Preoperative considerations for vasectomy reversal surgery

Several preoperative factors influence the success of vasectomy reversal.

These factors can be assessed by a preoperative consultation with the operating urologist. This consultation includes taking the patient's history and physical examination.

Patient history

Length of time since the vasectomy is one of the most important factors influencing the success of vasectomy reversal. Success rate is higher in men with a relatively recent vasectomy. If the vasectomy has been done many years ago, there is a greater chance of pressure damage or blockage in the epididymis. If there is an obstruction in the epididymis, vasoepididymostomy may have to be done for vasectomy reversal.

These are the statistics from the largest research study on vasectomy reversal. The rates for 1,247 men studied who underwent vasovasostomy are shown below:

Years between vasectomy and reversal
Sperm return in semen
Pregnancy rate

The patient history is taken regarding any trauma, infection or disease involving the scrotum, penis, prostate gland or pelvic organs. History of complications if any, following the original vasectomy such as bleeding into the scrotum (hematoma) or infection of the epididymis (epididymitis) is also noted.

The physician will review the medical records of the patient in order to determine how the vasectomy was performed and if large lengths of vas deferens was removed during the surgery.


Examination of the scrotum is done during preoperative assessment. The scrotum is palpated to determine the size and firmness of the testes. Small, soft testes may indicate impaired sperm production and the chances of restoring fertility after vasectomy reversal is low. Swollen and irregular epididymis may indicate obstruction in the epididymis which may require vasoepididymostomy reversal.

The urologist will also try to determine the length of the vas deferens left behind after the initial vasectomy. The longer the length of the vas remnant, better are the chances of vasectomy reversal by vasovasostomy. Shorter vas remnant may require vasoepididymostomy.


Finding a sperm granuloma at the testicular end of the vas deferens is a good prognostic sign. A sperm granuloma is formed when sperms leak out of the vas deferens at the site of vasectomy. An inflammatory reaction occurs in response to this leaked sperm and a lump is formed which can be palpated through the scrotum. This sperm granuloma relieves the pressure on epididymis and protects it from damage.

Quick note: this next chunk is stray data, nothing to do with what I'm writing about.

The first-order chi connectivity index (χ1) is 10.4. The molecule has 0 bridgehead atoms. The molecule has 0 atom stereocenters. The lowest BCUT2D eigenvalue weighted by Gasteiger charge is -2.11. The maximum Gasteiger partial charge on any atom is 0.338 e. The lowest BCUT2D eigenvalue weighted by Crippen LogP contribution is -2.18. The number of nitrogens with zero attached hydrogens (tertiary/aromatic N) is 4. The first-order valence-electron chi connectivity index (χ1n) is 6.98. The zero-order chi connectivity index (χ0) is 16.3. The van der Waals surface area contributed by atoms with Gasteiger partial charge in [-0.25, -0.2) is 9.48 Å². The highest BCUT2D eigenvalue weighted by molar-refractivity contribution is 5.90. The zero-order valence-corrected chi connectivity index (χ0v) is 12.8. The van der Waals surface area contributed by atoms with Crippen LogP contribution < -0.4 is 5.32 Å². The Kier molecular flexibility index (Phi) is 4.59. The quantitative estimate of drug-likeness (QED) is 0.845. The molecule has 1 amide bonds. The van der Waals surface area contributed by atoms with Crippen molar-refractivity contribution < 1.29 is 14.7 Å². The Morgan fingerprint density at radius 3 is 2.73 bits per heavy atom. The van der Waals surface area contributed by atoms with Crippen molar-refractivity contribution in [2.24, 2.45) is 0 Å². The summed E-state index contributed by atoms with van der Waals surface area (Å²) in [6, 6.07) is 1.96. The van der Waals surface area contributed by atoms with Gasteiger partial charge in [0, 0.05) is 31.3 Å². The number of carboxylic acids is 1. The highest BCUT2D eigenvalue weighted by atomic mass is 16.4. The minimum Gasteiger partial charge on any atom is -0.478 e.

The scrotum is examined for the presence of other conditions such as a varicocele which may reduce the chances of successful vasectomy reversal.

Glossary of terms used in this page:

Epididymis: Epididymis is a tube-like structure which connects the testis and the vas deferens. The sperms are stored and matured in the epididymis.

Inflammation: Inflammation is the reaction of the body to injury, disease or irritation. The classic features of inflammation are heat, redness, pain and swelling.

Sperms: Sperms are male reproductive cells. They are produced in the testes. They are carried in fluid called semen. Sperms are capable of fertilising an egg cell to form a zygote.

Testes: Testes (singular=testis) are the male gonads. They are situated in the scrotum. They produce sperms and the male hormone, testosterone.

Varicocele: Varicocele is the swelling of veins that carry blood out of the scrotum. Varicocele may cause infertility in some men.

Vas deferens: Vasa deferentia are thin tubes which carry sperms from the testes to the urethra. Vas deferens is also known as sperm duct. Each vas deferens is about 45 cms long.

Vasovasostomy: Vasovasostomy is a method of vasectomy reversal surgery where the two cut ends of the vas deferens are reconnected.

Vasoepididymostomy: Vasoepididymostomy is a method of vasectomy reversal surgery where the vas deferens is connected to the epididymis.

Next Preoperative laboratory tests for vasectomy reversal